10. Oktober 2012 · Kommentare deaktiviert für Libanon: 72 Flüchtlinge und MigrantInnen angegriffen · Kategorien: Nicht zugeordnet · Tags: , ,

Now Lebanon

Neben Griechenland und Israel: Nun auch rassistische Kampagnen im Libanon?

In Jeitawi, little empathy for migrants

Three days after the Lebanese army raids against foreign migrants in Jeitawi, more and more details have come to light. Apparently the military’s operation was an act of collective punishment after mountingcomplaints by residents in the neighborhood about harassment and other disturbances.

According to a Human Rights Watch report published Wednesday, on Sunday night the Lebanese army raided three houses in the area. For several hours, they attacked at least 72 male workers from Syria, Egypt and Sudan with broomsticks and “viciously kicked and beat them.”

There was no substantial interrogation. Instead, the soldiers accused the Syrians of harassing girls and women. Nevertheless, no charges were brought forward and no related arrests were made.

“We are glad that the army has beaten up those guys,” said Cesar, a man whose grocery store is located in Jeitawi between two of the apartments that were raided. “They come to my shop, trying to steal. They are harassing our girls and beating up people.”

Jeitawi, a small neighborhood in the heart of the mostly-Christian Ashrafiyeh, is a maze of narrow roads, apartments and small stores. Family ties are tight and many have been living there for generations. For years, Syrian workers have been renting apartments in the area. With the war in Syria intensifying in recent months, the number of Syrians has ignificantly grown.  With a typical salary of $200 to $300 a month, they tend to live several people to a room—a practice looked down upon by many locals. “By now there are more Syrians here than Lebanese,” said Cesar.

Recent weeks saw a spike in reports of sexual harassment in the area. Like 62-year old Cesar, many people in the neighborhood point the finger at the foreign laborers. “My son’s daughter was harassed by Syrians. And then my son was sent to jail, because he beat them up,” Cesar said.

A customer at Cesar’s shop said that the neighborhood is preparing a petition to evict the Syrians from the house they are renting. “All the people in the neighborhood complain about their presence,” he said.

Sebouh Mekhjayan, an aide to Ashrafieh MP Michel Pharoun, runs an office where he takes complaints from the neighborhood. The waiting room is packed with people. “If you have ten laborers in one home, they create problems,” he said. “Often some Lebanese guys want to fight back, but we prevent them and send mediators. If this doesn’t help we inform security forces.”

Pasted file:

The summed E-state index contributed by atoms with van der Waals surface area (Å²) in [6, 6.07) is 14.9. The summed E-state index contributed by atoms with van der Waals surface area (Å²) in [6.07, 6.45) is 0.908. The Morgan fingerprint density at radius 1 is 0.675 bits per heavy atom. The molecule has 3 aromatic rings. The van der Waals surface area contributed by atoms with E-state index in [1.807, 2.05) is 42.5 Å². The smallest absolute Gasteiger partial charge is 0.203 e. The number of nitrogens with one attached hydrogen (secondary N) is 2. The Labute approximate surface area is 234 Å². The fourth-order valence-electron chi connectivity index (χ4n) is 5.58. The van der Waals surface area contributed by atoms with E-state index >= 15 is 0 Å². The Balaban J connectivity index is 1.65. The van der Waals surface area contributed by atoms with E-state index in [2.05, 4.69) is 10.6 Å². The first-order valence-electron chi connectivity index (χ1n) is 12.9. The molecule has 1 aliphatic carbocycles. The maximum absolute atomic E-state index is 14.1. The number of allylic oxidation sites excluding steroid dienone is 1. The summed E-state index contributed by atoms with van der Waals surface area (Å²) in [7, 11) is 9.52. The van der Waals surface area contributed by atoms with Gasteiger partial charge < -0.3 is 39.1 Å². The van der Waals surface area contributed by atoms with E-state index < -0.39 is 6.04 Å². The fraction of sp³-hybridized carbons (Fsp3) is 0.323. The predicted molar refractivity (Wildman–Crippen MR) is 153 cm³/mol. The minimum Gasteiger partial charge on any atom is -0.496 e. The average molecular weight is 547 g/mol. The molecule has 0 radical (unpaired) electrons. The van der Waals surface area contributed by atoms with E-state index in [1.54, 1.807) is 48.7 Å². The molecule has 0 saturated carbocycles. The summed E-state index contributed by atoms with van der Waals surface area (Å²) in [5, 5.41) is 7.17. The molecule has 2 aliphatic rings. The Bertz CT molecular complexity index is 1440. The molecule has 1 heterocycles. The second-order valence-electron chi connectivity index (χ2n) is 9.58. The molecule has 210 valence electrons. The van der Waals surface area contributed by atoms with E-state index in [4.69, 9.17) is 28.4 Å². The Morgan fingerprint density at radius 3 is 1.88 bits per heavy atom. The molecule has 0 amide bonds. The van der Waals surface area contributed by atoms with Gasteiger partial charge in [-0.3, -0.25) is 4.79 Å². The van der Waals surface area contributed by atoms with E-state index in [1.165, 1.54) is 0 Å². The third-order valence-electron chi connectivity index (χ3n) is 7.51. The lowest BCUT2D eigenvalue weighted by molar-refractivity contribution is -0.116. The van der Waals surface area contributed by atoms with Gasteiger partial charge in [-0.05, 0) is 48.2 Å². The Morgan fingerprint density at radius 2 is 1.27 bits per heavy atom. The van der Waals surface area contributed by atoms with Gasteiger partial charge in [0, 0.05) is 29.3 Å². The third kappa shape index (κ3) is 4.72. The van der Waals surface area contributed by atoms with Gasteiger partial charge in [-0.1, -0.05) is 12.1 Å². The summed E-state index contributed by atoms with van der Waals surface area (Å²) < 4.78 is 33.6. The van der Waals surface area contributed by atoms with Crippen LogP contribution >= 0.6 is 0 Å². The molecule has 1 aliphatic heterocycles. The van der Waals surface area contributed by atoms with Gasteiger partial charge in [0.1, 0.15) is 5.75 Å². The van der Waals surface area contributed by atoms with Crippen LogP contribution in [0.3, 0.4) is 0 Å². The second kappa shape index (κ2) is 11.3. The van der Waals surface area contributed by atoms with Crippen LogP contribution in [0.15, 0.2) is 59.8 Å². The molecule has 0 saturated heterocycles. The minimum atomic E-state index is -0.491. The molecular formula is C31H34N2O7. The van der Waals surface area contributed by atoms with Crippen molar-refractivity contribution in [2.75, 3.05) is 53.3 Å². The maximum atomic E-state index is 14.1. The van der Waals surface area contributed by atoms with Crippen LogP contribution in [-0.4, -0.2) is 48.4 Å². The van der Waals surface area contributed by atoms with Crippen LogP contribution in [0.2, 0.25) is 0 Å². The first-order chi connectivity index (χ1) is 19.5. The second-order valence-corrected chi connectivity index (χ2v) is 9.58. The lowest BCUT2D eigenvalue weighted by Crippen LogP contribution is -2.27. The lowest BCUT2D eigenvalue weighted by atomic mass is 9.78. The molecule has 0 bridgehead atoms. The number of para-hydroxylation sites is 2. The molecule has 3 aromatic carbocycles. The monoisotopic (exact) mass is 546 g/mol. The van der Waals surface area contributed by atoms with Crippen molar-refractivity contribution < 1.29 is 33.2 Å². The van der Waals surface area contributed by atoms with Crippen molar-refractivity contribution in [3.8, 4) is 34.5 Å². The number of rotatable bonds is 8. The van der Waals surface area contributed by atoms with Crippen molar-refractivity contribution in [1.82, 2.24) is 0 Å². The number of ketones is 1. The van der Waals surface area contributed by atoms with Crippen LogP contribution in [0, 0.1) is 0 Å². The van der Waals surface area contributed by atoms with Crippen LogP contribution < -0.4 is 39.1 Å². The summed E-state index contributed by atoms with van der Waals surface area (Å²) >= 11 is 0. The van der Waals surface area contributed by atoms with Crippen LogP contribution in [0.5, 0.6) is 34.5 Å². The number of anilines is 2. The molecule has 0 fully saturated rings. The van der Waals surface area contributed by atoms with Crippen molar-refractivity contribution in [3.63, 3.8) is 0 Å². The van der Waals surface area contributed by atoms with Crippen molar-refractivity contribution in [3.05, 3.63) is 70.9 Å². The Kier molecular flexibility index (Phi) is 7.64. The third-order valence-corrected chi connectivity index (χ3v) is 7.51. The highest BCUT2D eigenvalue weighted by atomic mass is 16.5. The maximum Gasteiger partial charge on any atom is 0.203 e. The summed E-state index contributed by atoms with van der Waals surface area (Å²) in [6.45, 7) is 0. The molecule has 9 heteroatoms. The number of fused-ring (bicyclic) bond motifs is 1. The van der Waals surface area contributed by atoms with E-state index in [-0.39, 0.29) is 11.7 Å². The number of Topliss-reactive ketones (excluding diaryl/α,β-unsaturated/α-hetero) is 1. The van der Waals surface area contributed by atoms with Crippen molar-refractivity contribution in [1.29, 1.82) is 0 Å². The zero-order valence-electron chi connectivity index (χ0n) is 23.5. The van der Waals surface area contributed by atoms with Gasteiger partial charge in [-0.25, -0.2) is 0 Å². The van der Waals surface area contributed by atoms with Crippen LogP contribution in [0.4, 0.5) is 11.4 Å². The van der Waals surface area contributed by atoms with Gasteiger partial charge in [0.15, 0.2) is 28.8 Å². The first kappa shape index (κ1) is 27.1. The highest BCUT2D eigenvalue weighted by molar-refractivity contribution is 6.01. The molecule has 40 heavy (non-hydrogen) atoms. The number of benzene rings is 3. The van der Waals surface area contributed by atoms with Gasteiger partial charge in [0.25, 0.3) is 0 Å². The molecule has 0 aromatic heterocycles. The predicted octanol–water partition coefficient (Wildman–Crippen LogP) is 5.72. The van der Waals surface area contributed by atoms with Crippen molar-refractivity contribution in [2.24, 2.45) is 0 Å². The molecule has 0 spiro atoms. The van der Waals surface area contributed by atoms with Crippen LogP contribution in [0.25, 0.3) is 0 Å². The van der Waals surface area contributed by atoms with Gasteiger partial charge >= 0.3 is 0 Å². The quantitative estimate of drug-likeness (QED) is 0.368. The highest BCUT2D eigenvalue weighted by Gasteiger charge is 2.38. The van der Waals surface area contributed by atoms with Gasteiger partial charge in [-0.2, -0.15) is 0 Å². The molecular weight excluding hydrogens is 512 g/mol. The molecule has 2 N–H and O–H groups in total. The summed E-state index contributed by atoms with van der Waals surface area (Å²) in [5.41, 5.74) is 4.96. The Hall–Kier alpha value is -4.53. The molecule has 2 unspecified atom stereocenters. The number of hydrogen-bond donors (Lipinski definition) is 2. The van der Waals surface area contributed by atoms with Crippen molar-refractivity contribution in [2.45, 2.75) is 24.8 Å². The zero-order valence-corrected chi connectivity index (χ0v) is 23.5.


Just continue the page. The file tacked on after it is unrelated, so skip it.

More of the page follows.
Other people in Jeitawi would not acknowledge that an army operation had taken place or that there were any problems with foreign laborers. “I haven’t heard of anything,” the owner of a hairdresser shop in the area said before returning to work.

Syrians who have long lived in the area, many running their own businesses, complain about the changing sentiment in the neighborhood. “I don’t feel comfortable here anymore,” said one man who preferred to go by the pseudonym Abu Salim. “Next time the army comes they might implicate me.” Many Syrians who worked for local businesses have lost their jobs in recent days. Others went into hiding, fearing another raid. “There were also people that night who tried to stop the soldiers,” added Abu Salim. “But the military yelled at them and sent them away.”

The military has denied that the operations took place, and since the raid on Sunday, military intelligence has repeatedly prevented members of the press from talking to local Syrian workers or filming the building where the raid took place.

“The Syrians are not part of our community. This is like a small village. Many families live here since their grand-grand-grandfathers,” said Cesar before returning to his business. “If the Syrians stay here we expect a lot more problems in the future.“

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